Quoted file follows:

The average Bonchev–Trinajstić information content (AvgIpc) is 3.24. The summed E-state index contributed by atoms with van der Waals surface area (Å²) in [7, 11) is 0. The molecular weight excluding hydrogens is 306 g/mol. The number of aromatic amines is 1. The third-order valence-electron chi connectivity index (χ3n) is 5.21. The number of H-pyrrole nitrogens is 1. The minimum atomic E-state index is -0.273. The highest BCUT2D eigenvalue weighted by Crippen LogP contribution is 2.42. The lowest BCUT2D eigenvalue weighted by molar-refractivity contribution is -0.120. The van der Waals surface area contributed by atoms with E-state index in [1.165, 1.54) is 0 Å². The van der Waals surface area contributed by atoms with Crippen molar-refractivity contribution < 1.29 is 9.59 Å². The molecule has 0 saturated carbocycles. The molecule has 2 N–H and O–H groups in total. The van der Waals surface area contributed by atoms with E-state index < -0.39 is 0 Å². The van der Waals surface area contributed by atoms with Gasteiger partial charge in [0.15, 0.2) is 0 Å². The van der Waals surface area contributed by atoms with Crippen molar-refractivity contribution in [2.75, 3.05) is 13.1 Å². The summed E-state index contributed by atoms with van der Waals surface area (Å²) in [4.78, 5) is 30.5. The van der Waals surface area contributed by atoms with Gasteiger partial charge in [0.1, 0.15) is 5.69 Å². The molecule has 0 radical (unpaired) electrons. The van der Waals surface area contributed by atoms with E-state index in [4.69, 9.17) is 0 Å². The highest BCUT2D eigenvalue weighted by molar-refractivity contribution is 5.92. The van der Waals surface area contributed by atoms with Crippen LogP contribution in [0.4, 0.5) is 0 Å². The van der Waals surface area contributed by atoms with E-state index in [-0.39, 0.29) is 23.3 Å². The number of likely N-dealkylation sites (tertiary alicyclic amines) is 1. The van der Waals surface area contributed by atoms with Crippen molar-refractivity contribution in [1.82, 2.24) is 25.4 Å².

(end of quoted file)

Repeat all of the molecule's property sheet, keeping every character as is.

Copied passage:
The average Bonchev–Trinajstić information content (AvgIpc) is 3.24. The summed E-state index contributed by atoms with van der Waals surface area (Å²) in [7, 11) is 0. The molecular weight excluding hydrogens is 306 g/mol. The number of aromatic amines is 1. The third-order valence-electron chi connectivity index (χ3n) is 5.21. The number of H-pyrrole nitrogens is 1. The minimum atomic E-state index is -0.273. The highest BCUT2D eigenvalue weighted by Crippen LogP contribution is 2.42. The lowest BCUT2D eigenvalue weighted by molar-refractivity contribution is -0.120. The van der Waals surface area contributed by atoms with E-state index in [1.165, 1.54) is 0 Å². The van der Waals surface area contributed by atoms with Crippen molar-refractivity contribution < 1.29 is 9.59 Å². The molecule has 0 saturated carbocycles. The molecule has 2 N–H and O–H groups in total. The van der Waals surface area contributed by atoms with E-state index < -0.39 is 0 Å². The van der Waals surface area contributed by atoms with Gasteiger partial charge in [0.15, 0.2) is 0 Å². The van der Waals surface area contributed by atoms with Crippen molar-refractivity contribution in [2.75, 3.05) is 13.1 Å². The summed E-state index contributed by atoms with van der Waals surface area (Å²) in [4.78, 5) is 30.5. The van der Waals surface area contributed by atoms with Gasteiger partial charge in [0.1, 0.15) is 5.69 Å². The molecule has 0 radical (unpaired) electrons. The van der Waals surface area contributed by atoms with E-state index in [4.69, 9.17) is 0 Å². The highest BCUT2D eigenvalue weighted by molar-refractivity contribution is 5.92. The van der Waals surface area contributed by atoms with Crippen LogP contribution in [0.4, 0.5) is 0 Å². The van der Waals surface area contributed by atoms with E-state index in [-0.39, 0.29) is 23.3 Å². The number of likely N-dealkylation sites (tertiary alicyclic amines) is 1. The van der Waals surface area contributed by atoms with Crippen molar-refractivity contribution in [1.82, 2.24) is 25.4 Å².